Despite the reduction of its sphere of influence, the Avignon papacy never ceased to implement new strategies in order to bring the Eastern Christian communities under Latin control. Theological discussions held at the Apostolic See on the Eastern Churches frequently resulted in anti-heretical treatises and lists of errors: these discussions were aimed at providing Church authorities with the necessary theoretical tools to confront other Churches’ views, but often produced mystifications and misinterpretations. Present at Avignon at the same time as FitzRalph and Barlaam of Seminara, the Carmelite bishop Guido Terreni (also known as Guy de Perpignan) includes a thorough discussion of the “errors” of Greeks, Jacobites, and Armenians in his Summa de haeresibus et earum confutationibus (ca. 1338–1342). This comprehensive and ambitious treatise, aimed at confronting all heresies of the past and present, on the model of Augustine’s De haeresibus, testifies to the misinterpretations and abuses of Eastern doctrines circulating among Western theologians. This article focuses especially on Terreni’s discussion of Armenian “heresies,” examining the different layers of his scarcely known Summa and placing the Carmelite’s contribution into the wider context of the disputes at both the Apostolic See and Cilician Armenia in the first half of the fourteenth century.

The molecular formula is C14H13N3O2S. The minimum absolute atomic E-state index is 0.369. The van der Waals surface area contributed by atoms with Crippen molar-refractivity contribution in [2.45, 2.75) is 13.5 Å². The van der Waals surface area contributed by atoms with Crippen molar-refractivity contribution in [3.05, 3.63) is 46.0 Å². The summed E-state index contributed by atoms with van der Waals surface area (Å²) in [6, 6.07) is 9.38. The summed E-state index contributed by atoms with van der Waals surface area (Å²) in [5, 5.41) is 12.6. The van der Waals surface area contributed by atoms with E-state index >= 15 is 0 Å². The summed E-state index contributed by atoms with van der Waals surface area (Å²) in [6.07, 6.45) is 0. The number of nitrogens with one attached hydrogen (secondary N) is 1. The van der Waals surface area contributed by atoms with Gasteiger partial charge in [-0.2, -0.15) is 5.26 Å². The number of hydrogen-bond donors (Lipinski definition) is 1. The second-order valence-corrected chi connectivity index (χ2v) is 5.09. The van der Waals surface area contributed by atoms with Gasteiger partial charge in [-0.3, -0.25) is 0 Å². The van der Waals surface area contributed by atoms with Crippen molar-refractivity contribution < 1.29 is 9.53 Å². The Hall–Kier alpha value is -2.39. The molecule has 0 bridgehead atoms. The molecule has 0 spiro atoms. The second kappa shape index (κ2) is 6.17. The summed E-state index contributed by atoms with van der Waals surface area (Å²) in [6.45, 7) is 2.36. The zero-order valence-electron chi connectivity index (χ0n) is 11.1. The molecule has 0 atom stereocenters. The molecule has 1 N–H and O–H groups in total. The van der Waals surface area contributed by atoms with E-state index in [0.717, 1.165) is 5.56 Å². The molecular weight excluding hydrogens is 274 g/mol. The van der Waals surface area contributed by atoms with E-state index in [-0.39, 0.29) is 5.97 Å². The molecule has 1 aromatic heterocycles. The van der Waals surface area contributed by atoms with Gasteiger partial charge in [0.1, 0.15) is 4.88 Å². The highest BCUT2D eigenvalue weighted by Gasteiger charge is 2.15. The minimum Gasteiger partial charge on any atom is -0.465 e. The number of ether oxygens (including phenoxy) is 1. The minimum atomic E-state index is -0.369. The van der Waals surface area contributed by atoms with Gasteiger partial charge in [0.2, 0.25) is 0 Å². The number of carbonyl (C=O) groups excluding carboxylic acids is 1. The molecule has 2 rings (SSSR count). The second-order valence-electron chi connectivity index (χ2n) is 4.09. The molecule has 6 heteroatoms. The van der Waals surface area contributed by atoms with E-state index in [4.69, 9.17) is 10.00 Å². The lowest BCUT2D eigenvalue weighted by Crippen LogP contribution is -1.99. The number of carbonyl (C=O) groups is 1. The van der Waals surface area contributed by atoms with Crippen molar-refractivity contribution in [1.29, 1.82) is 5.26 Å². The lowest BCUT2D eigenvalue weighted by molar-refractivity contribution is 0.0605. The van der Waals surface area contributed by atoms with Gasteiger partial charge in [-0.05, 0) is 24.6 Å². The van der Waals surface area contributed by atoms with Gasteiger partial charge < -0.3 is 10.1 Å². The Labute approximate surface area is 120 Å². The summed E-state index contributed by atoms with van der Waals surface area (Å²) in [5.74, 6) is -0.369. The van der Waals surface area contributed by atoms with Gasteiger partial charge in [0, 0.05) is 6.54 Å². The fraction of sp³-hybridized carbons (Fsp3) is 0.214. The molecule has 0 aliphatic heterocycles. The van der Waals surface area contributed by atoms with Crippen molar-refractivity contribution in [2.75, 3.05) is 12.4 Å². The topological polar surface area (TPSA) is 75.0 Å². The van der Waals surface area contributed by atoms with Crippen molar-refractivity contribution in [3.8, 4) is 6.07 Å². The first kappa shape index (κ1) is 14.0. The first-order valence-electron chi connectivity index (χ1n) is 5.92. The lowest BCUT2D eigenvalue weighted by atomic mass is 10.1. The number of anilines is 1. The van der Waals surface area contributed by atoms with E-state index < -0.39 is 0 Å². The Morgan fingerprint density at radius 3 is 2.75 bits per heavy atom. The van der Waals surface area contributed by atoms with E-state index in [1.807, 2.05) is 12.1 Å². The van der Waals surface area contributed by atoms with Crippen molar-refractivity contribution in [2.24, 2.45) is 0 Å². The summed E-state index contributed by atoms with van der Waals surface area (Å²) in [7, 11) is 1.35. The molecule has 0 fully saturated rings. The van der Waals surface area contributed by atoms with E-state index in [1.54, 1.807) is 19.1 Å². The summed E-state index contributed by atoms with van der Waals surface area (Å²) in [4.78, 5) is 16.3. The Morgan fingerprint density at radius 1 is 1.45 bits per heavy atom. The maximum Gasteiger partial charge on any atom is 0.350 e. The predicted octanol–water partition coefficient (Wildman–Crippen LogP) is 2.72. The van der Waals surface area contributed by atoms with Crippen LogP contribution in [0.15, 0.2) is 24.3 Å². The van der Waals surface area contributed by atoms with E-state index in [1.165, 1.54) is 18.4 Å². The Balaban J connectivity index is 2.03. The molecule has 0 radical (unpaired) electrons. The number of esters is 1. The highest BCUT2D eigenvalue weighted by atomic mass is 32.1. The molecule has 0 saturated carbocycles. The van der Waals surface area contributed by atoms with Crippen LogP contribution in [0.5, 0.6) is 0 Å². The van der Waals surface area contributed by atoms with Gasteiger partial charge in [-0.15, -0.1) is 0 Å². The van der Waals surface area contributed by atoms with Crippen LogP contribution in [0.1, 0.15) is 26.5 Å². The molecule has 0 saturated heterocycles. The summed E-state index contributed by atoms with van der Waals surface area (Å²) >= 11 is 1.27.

Guido Terreni at Avignon and the ‘Heresies’ of the Armenians

BUENO, IRENE
2015

Abstract

Despite the reduction of its sphere of influence, the Avignon papacy never ceased to implement new strategies in order to bring the Eastern Christian communities under Latin control. Theological discussions held at the Apostolic See on the Eastern Churches frequently resulted in anti-heretical treatises and lists of errors: these discussions were aimed at providing Church authorities with the necessary theoretical tools to confront other Churches’ views, but often produced mystifications and misinterpretations. Present at Avignon at the same time as FitzRalph and Barlaam of Seminara, the Carmelite bishop Guido Terreni (also known as Guy de Perpignan) includes a thorough discussion of the “errors” of Greeks, Jacobites, and Armenians in his Summa de haeresibus et earum confutationibus (ca. 1338–1342). This comprehensive and ambitious treatise, aimed at confronting all heresies of the past and present, on the model of Augustine’s De haeresibus, testifies to the misinterpretations and abuses of Eastern doctrines circulating among Western theologians. This article focuses especially on Terreni’s discussion of Armenian “heresies,” examining the different layers of his scarcely known Summa and placing the Carmelite’s contribution into the wider context of the disputes at both the Apostolic See and Cilician Armenia in the first half of the fourteenth century.
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Utilizza questo identificativo per citare o creare un link a questo documento: http://hdl.handle.net/11585/516517
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